BBSRC-funded scientists are breaking down bacterial communities

These images by Dr Nicola Stanley-Wall, Dr Laura Hobley and Ms Rachel Gillespie from the University of Dundee show complex social communities of bacteria, known as biofilms.

Bacteria are single-celled organisms but they have the amazing capability to form these altruistic communities. Familiar examples of biofilms include dental plaque on your teeth and the slime that forms down your plug hole.

Biofilms made by a bacterium called Bacillus subtilis are waterproof because the cells make a raincoat to protect themselves.  You can see how effective this raincoat is by looking at the coloured water droplets that were placed on the biofilm pictured above.

When living in a biofilm community, bacteria are more resistant to antibiotics and are harder to remove from surfaces.

If we can understand what makes bacteria form a biofilm we can use this information to develop new ways to treat the chronic biofilm related infections that form on surgical implants, inside catheters, or in the lungs of people with Cystic Fibrosis.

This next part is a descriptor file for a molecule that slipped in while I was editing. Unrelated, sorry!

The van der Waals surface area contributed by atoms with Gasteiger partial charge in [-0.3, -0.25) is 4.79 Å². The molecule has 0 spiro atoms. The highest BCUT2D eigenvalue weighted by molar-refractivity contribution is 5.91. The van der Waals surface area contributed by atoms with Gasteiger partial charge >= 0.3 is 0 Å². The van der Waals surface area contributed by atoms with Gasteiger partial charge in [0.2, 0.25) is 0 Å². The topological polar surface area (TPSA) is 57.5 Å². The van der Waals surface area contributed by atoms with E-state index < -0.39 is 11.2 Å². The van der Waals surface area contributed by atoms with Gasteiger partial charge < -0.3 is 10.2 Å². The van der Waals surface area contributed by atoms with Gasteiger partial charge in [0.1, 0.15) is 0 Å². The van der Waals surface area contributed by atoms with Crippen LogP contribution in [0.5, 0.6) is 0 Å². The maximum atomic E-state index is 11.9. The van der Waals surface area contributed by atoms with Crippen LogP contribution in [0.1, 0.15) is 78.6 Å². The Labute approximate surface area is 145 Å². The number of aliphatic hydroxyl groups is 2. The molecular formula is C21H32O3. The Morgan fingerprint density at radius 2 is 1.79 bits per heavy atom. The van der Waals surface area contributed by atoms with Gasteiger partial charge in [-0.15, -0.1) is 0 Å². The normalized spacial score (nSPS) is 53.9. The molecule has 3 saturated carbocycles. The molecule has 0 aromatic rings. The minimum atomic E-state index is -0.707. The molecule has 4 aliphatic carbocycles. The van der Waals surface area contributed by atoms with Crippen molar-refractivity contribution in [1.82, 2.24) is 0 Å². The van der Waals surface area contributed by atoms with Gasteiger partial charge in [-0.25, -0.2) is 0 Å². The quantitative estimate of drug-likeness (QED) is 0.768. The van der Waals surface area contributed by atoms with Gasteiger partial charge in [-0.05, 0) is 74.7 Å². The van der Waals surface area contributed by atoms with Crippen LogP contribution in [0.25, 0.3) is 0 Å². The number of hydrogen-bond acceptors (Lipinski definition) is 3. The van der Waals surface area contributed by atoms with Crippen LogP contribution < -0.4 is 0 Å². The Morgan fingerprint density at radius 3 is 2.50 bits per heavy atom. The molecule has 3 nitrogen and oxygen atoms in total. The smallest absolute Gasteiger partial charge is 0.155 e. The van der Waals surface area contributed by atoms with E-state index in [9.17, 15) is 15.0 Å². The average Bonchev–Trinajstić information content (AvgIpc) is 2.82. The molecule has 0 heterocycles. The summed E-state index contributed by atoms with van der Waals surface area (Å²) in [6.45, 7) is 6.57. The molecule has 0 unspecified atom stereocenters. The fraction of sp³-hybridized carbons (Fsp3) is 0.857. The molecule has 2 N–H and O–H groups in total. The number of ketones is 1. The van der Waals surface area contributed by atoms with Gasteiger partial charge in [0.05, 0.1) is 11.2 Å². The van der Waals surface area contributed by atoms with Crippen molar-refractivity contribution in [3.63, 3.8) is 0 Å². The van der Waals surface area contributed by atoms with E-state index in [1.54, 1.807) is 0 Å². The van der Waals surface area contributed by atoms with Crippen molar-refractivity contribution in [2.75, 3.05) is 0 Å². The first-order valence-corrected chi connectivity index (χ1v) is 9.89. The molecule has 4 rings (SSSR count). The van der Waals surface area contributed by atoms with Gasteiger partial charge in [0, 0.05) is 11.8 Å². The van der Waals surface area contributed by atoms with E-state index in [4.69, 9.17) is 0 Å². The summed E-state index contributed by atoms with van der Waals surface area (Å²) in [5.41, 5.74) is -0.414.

Find out more about what this team is up to at BBSRC’s Great British Bioscience Festival in November:


hello-eudaimonia asked:

Hi I have a question.. I reblogged your post about the ebola Virus (that you can't get it through air, water and food) But why do the doctors wear these big suits and masks and all that? Just to be super safe? Just being curious...

The doctors and other healthcare workers are in direct contact with the blood and bodily fluids of Ebola patients while they are caring for them, so they are at greater risk of contracting it. They may get splashed or cut accidentally, so, yes, the suits are just to be super safe. Most people contract Ebola because they have been directly caring for the sick or washing the dead unprotected. The average person in the community has nothing to worry about, especially in developed countries. Hope that helps.